When I was still living with my parents, fresh bread was served with the every meal. You could eat it or not but you knew it will be there. I guess it’s common in any Portuguese table and all over Europe and other parts of the world. What about bakeries? I believe Portugal has a bakery on each street. If it’s not exactly like that, I’m sure it’s pretty close. The smell of warm bread in the morning and at certain hours, right out of the oven, ready to eat. Is that something better than spreading butter on a warm bread and watch it while it melts? I would love to find a good bakery like that close to our house, but then it might be a problem to keep me from going there. Anyway, if you know of one or more around this area please tell me, I never heard of any in the vicinities.
In the meantime, I tried my own bread. I used whole wheat, because I like dark breads with different kinds of grain. This recipe is enough for two loaves of bread. In the first day, I did a chapata (or ciabatta) style, which rendered me two elongated ones, instead of one large loaf. I like the chapata, as we call it, because it’s rustic, has a very light and airy interior and a crispy crust. It was a delight to be able to do this bread at home. I would be able to make it more similar to the traditional one if I didn’t use the whole seed mixture, but I’m already happy with the result.
On the second day, I made a regular loaf, more dense. This one was great to slice it and taste the soft but rich crumb inside. We were able to savor more this last loaf. Why? Because the chapata kind disappeared too fast.
I enjoy bread with butter and different fruit preserves. I also like it with cheese and marmalade. I won’t say no to a grilled cheese as well. How about you? How do you enjoy your bread?
(adapted from here)
- 5 1/2 cups whole wheat flour
- 2 cups unbleached all-purpose flour
- 1 1/2 Tbsp (2 packets) granulated yeast
- 1 Tbsp sea salt
- 4 cups lukewarm water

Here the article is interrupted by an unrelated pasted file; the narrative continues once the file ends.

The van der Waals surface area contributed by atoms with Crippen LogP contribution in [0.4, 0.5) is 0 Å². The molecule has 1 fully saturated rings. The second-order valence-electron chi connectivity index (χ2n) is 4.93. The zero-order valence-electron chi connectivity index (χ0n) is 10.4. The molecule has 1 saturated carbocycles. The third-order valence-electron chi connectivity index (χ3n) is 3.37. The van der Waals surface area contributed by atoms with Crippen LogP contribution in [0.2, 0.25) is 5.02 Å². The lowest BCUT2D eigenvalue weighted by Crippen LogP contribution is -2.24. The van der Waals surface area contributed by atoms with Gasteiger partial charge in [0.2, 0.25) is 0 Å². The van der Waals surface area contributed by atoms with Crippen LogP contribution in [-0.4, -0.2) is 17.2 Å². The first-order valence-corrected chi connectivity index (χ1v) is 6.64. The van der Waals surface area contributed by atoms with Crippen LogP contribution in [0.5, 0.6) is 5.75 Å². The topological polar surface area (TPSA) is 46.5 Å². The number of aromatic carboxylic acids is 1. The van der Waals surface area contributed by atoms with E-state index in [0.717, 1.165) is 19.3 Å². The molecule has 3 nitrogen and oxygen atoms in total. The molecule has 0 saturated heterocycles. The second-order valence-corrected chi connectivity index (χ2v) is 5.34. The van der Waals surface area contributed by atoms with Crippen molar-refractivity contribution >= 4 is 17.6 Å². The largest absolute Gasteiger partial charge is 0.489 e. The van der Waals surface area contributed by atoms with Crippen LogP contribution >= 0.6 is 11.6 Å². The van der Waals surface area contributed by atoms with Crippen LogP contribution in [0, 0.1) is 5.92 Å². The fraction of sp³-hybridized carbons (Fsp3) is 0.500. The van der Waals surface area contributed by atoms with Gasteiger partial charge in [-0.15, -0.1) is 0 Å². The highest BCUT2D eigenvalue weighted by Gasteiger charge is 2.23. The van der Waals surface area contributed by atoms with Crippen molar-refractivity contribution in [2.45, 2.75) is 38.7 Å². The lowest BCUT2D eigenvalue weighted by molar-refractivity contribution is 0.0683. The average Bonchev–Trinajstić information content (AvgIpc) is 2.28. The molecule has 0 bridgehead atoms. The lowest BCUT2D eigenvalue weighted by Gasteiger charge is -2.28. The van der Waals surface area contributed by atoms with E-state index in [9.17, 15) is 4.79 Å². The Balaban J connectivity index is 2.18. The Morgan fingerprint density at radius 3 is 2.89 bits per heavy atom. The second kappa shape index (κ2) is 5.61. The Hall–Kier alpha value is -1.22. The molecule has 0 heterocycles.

- 1 Tbsp of dried herbes de provence added to the water (optional)
- Cornmeal or parchment paper
- 1 to 2 Tbsp whole seed mixture for sprinkling on top of the crust: sesame, flaxseed and oatmeal
- Mix together the flours, yeast and salt in a large bowl.
- Heat the water to about 100 degrees F. Add to the dry ingredients in the bowl and mix without kneading using a stand-mixer with a dough attachment, until everything is uniformly moist without dry patches. This should take just a few minutes.
- Cover the bowl with a plastic wrap (loosely) and allow mixture to rise at room temperature for about two hours or until it flattens on top (it’s ok to let it rise overnight too).
- Then refrigerate the dough for at 3 hours or overnight (it’s normal if during the refrigeration the dough shrink a little). Don’t punch down the dough. It’s important to retain as much gas in the dough as possible.
- Prepare a pizza peel and sprinkle it with cornmeal (or line it with parchment paper or a silicone mat).
- Dust the surface of your refrigerated dough with flour.
- Pull up and cut off a 1-pound (grapefruit-size) piece of dough, using a serrated knife or kitchen shears.
- Dust the surface of the dough enough to don’t get stick to your hands.
- Stretch the surface of the dough and tuck in under.
- Elongate the dough enough to make a chapata loaf.
- Cover the dough loosely with plastic wrap and let it rest on the pizza peel for 90 minutes.
- 30 minutes before baking, preheat the oven to 450F with a baking stone or a cookie sheet turned upside down placed in the middle rack.
- Just before baking brush the top of the dough with a little water.
- Sprinkle with the whole seed mixture.
- With a serrated bread knife, make parallel cuts across the top.
- After the 30 minute preheat, slide the dough of the pizza peel onto the preheated baking stone or cookie sheet.
- If using a parchment paper or silicone mat just place it on the stone.
- Quickly, pick a broiler tray and pour 1 cup of boiling water and place it on other rack that won’t interfere with the rising bread.
- Bake for 30 minutes or until the crust is firm to the touch.
- If you used parchment paper, a silicone mat, or a cookie sheet under the loaf, carefully remove it and bake the loaf directly on the stone or an oven rack when the loaf is about two-thirds of the way through baking.
- Store the remaining dough in the container inside the fridge and use it for the next couple of weeks. The time in the fridge improves the flavor and texture of the dough, taking on sourdough characteristics.